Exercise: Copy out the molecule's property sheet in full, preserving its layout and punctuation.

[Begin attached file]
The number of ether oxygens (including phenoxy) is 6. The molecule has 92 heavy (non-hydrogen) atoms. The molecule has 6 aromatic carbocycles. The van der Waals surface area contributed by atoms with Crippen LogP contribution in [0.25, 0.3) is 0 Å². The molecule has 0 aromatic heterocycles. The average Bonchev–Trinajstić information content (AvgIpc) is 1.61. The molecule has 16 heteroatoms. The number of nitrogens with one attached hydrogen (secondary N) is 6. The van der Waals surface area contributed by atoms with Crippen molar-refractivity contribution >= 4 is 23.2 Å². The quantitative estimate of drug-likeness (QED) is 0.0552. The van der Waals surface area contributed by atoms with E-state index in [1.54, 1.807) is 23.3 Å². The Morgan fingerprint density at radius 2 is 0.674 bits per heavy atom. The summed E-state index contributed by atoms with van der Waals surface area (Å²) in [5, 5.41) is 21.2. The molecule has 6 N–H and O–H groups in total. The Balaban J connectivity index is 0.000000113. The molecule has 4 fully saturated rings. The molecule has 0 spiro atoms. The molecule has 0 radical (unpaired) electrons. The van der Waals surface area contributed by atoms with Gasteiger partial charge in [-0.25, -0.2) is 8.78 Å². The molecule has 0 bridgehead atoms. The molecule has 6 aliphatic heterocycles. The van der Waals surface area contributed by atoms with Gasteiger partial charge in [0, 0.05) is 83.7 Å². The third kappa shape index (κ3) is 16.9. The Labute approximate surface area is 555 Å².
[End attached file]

The number of ether oxygens (including phenoxy) is 6. The molecule has 92 heavy (non-hydrogen) atoms. The molecule has 6 aromatic carbocycles. The van der Waals surface area contributed by atoms with Crippen LogP contribution in [0.25, 0.3) is 0 Å². The molecule has 0 aromatic heterocycles. The average Bonchev–Trinajstić information content (AvgIpc) is 1.61. The molecule has 16 heteroatoms. The number of nitrogens with one attached hydrogen (secondary N) is 6. The van der Waals surface area contributed by atoms with Crippen molar-refractivity contribution >= 4 is 23.2 Å². The quantitative estimate of drug-likeness (QED) is 0.0552. The van der Waals surface area contributed by atoms with E-state index in [1.54, 1.807) is 23.3 Å². The Morgan fingerprint density at radius 2 is 0.674 bits per heavy atom. The summed E-state index contributed by atoms with van der Waals surface area (Å²) in [5, 5.41) is 21.2. The molecule has 6 N–H and O–H groups in total. The Balaban J connectivity index is 0.000000113. The molecule has 4 fully saturated rings. The molecule has 0 spiro atoms. The molecule has 0 radical (unpaired) electrons. The van der Waals surface area contributed by atoms with Gasteiger partial charge in [-0.25, -0.2) is 8.78 Å². The molecule has 0 bridgehead atoms. The molecule has 6 aliphatic heterocycles. The van der Waals surface area contributed by atoms with Gasteiger partial charge in [0, 0.05) is 83.7 Å². The third kappa shape index (κ3) is 16.9. The Labute approximate surface area is 555 Å².